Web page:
Another payday loan customer is Valrie Cobb. Cobb, the owner of a writing service, said the assistance provided by these lenders when faced with a car problem or an unexpected bill is valuable.

“It has helped me keep my utilities on because I didn’t qualify for help from the social service agency and I had used all of my options with the utilities company,” she said. “For the past year, my car has broken down or needed some type of repair every month, so being able to go to the loan place has kept my mortgage payments going.”

Cobb said that before using payday loans, she was forced to borrow money from family members which became difficult.

“It’s pretty hard asking for money each month. The payday loans don’t ask questions; you just qualify and they give you the money,” she said.

Convenience and Last Resorts

Bruce McClary, director of media relations for ClearPoint Credit Counseling Solutions, said that in his 19 years of experience in the finance industry, McClary said he has never interacted with someone with a positive payday loan experience.

As a counselor, he said he wishes he could speak with someone and ask how it worked for them.

But he continues looking.

Although he does not experience the positive side of lending, he does understand why so many consumers turn to this form of short-term credit.

McClary said that payday loan borrowers typically turn to the short-term loans because they lack sufficient savings or credit to use an alternate source. He stated that if consumers were willing to save ahead of time, or research other lending options, they would view these loans as a “measure of very last resort.”

McClary said that his organization recommends community-based credit union short-term loans, which carry significantly lower APRs ranging between 21 and 36 percent instead of around the 390 percent of typical payday loans.

“Consumers need to be aware of these choices and plan ahead,” he said.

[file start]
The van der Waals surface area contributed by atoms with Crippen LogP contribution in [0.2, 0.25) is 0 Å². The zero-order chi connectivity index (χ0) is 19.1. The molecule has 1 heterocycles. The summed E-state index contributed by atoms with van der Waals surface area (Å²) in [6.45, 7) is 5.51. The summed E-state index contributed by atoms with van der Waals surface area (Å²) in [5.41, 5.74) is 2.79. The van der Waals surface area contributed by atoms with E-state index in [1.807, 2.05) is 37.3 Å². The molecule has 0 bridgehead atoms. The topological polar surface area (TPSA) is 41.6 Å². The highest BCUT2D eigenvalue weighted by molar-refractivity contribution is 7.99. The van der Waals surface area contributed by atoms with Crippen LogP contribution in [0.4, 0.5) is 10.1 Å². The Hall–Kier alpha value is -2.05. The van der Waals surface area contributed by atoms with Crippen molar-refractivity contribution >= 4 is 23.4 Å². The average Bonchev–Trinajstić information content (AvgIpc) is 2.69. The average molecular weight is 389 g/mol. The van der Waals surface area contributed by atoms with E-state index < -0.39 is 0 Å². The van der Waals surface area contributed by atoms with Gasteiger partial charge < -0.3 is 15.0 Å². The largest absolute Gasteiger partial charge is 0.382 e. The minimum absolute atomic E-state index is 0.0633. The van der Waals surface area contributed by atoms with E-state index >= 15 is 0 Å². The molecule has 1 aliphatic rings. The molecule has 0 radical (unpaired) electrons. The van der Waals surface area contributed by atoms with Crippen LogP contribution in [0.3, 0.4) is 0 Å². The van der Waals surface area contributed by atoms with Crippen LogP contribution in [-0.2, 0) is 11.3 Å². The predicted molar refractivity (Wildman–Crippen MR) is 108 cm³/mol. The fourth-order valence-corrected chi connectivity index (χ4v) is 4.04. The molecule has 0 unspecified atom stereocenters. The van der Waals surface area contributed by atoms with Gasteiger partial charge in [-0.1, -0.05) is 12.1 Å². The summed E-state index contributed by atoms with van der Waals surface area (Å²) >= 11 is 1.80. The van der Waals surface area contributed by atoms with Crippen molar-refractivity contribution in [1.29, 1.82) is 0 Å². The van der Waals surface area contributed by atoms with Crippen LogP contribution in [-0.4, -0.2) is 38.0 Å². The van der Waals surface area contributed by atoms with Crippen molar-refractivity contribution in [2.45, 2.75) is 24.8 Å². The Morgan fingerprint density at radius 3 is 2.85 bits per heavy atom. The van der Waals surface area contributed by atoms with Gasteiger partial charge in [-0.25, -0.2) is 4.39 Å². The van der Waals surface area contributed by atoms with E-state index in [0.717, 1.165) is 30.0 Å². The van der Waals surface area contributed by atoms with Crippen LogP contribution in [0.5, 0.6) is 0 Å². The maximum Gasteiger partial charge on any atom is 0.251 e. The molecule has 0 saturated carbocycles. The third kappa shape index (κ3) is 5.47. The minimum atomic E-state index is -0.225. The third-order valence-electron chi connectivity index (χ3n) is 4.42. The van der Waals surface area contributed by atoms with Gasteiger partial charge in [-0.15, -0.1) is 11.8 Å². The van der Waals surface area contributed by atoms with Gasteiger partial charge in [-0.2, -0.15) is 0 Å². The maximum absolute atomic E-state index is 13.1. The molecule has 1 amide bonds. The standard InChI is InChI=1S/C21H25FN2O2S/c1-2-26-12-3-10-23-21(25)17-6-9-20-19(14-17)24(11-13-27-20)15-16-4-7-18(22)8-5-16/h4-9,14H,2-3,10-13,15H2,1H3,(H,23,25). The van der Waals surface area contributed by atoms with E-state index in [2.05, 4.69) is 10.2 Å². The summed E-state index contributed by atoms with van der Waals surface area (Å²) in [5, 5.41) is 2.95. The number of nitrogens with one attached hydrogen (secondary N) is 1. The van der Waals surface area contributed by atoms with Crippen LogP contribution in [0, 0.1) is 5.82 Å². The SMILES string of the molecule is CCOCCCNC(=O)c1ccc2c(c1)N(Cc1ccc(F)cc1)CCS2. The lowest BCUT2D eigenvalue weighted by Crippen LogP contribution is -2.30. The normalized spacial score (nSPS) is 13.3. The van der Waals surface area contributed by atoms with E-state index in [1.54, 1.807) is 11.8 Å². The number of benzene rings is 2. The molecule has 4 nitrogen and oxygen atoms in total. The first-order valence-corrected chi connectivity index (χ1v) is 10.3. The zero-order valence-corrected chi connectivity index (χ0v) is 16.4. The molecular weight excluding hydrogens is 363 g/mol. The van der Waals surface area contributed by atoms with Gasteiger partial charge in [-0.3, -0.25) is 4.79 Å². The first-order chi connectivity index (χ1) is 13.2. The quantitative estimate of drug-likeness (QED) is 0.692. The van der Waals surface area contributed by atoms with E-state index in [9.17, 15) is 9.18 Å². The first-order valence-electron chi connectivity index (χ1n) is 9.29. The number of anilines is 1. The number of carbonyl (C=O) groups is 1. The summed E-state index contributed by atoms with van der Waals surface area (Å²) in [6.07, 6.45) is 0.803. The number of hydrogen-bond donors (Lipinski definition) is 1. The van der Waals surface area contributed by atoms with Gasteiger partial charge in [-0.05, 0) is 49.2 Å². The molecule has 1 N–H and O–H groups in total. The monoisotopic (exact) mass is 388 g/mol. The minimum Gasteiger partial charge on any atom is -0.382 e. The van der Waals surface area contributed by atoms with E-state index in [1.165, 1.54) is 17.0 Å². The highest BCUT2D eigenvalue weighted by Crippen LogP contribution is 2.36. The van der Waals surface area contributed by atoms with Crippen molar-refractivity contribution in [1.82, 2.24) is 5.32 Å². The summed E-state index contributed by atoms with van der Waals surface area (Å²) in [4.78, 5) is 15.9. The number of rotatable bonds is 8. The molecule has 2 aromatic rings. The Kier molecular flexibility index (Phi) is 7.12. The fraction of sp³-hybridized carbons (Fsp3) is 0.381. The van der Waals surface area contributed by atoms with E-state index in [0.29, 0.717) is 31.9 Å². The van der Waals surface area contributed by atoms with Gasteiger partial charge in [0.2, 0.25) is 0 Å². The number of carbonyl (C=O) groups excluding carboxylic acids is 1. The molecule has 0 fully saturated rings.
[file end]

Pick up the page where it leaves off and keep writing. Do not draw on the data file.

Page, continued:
McClary said that across the country, major lenders are creating different products to circumnavigate the legislature.

When that doesn’t work, lenders try to change the regulation. He continued stating that in Washington, Money Tree is exerting significant effort to push legislation that would make some of their financial products legal again.

The sides are so divided because of the way the loans are structured and the vulnerable consumers that are targeted. McClary said that funds are given to borrowers who are unlikely to be able to repay their debts. If a consumer is short on money when they take out a payday loan, then after 14 days, little usually changes.

“Guess what — they don’t have the funds to repay that loan,” he said. “And the balance grows and grows.”

But McClary understands what drives consumers to these loans.

It’s like getting milk at a convenience store.

If a consumer needs milk at midnight, but all of the grocery stores are closed, that consumer will visit a convenience store and pay an increased rate. If the consumer waited until the next morning they would be able to avoid the cost markup. For impatient consumers, they would rather have the milk (or payday loan) available right away instead of shopping around for a better deal.

McClary understands the convenience factor, but still said that consumers should take a 24-hour cooling off period for any financial decisions.

“If you make a decision in haste, you are always going to lose,” he said.

Williams learned this lesson at the beginning of her borrowing days. She is now more aware of how the process should work. And although she does agree that interest rates on payday loans are too high, she doesn’t feel that states should ever ban the loans.

“There should be legislation on how much interest rates they can charge but not get rid of them altogether,” Williams said.

Without payday loans, despite their risk and cost, she would have been hopeless without the service’s help.

“I wouldn’t have anywhere to go,” she said. “I have a bad credit rating so I couldn’t go to a traditional bank. I don’t have any family and friends that I could borrower money from.”